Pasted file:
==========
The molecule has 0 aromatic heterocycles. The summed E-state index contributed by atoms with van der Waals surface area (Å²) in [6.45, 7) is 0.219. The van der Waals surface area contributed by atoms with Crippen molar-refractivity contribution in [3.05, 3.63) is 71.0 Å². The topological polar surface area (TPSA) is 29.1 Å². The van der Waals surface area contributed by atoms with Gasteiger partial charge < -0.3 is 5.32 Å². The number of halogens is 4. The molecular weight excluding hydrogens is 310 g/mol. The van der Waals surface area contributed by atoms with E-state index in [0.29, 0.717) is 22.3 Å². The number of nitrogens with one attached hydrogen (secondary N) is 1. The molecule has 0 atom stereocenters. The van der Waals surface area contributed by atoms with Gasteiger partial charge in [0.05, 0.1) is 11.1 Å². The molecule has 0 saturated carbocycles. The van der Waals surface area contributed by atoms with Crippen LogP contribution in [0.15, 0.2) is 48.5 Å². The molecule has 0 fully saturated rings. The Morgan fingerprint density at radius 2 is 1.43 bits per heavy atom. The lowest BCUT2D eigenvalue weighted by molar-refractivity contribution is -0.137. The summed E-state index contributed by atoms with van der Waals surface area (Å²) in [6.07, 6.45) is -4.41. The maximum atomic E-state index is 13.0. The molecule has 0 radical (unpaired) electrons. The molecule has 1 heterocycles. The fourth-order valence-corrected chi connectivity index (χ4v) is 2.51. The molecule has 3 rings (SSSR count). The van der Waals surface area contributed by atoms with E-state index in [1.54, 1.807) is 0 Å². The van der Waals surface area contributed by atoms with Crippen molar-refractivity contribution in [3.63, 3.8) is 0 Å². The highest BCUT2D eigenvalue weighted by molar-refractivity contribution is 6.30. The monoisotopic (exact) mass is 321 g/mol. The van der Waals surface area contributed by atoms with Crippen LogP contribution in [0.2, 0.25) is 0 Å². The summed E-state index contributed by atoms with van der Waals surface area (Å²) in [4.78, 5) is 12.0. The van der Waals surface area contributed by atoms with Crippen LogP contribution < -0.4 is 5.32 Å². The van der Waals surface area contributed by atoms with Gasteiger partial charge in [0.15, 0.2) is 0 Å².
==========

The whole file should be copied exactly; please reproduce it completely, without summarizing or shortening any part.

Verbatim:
The molecule has 0 aromatic heterocycles. The summed E-state index contributed by atoms with van der Waals surface area (Å²) in [6.45, 7) is 0.219. The van der Waals surface area contributed by atoms with Crippen molar-refractivity contribution in [3.05, 3.63) is 71.0 Å². The topological polar surface area (TPSA) is 29.1 Å². The van der Waals surface area contributed by atoms with Gasteiger partial charge < -0.3 is 5.32 Å². The number of halogens is 4. The molecular weight excluding hydrogens is 310 g/mol. The van der Waals surface area contributed by atoms with E-state index in [0.29, 0.717) is 22.3 Å². The number of nitrogens with one attached hydrogen (secondary N) is 1. The molecule has 0 atom stereocenters. The van der Waals surface area contributed by atoms with Gasteiger partial charge in [0.05, 0.1) is 11.1 Å². The molecule has 0 saturated carbocycles. The van der Waals surface area contributed by atoms with Crippen LogP contribution in [0.15, 0.2) is 48.5 Å². The molecule has 0 fully saturated rings. The Morgan fingerprint density at radius 2 is 1.43 bits per heavy atom. The lowest BCUT2D eigenvalue weighted by molar-refractivity contribution is -0.137. The summed E-state index contributed by atoms with van der Waals surface area (Å²) in [6.07, 6.45) is -4.41. The maximum atomic E-state index is 13.0. The molecule has 0 radical (unpaired) electrons. The molecule has 1 heterocycles. The fourth-order valence-corrected chi connectivity index (χ4v) is 2.51. The molecule has 3 rings (SSSR count). The van der Waals surface area contributed by atoms with E-state index in [1.54, 1.807) is 0 Å². The van der Waals surface area contributed by atoms with Crippen molar-refractivity contribution in [3.63, 3.8) is 0 Å². The highest BCUT2D eigenvalue weighted by molar-refractivity contribution is 6.30. The monoisotopic (exact) mass is 321 g/mol. The van der Waals surface area contributed by atoms with Crippen LogP contribution in [0.2, 0.25) is 0 Å². The summed E-state index contributed by atoms with van der Waals surface area (Å²) in [4.78, 5) is 12.0. The van der Waals surface area contributed by atoms with Crippen LogP contribution < -0.4 is 5.32 Å². The van der Waals surface area contributed by atoms with Gasteiger partial charge in [0.15, 0.2) is 0 Å².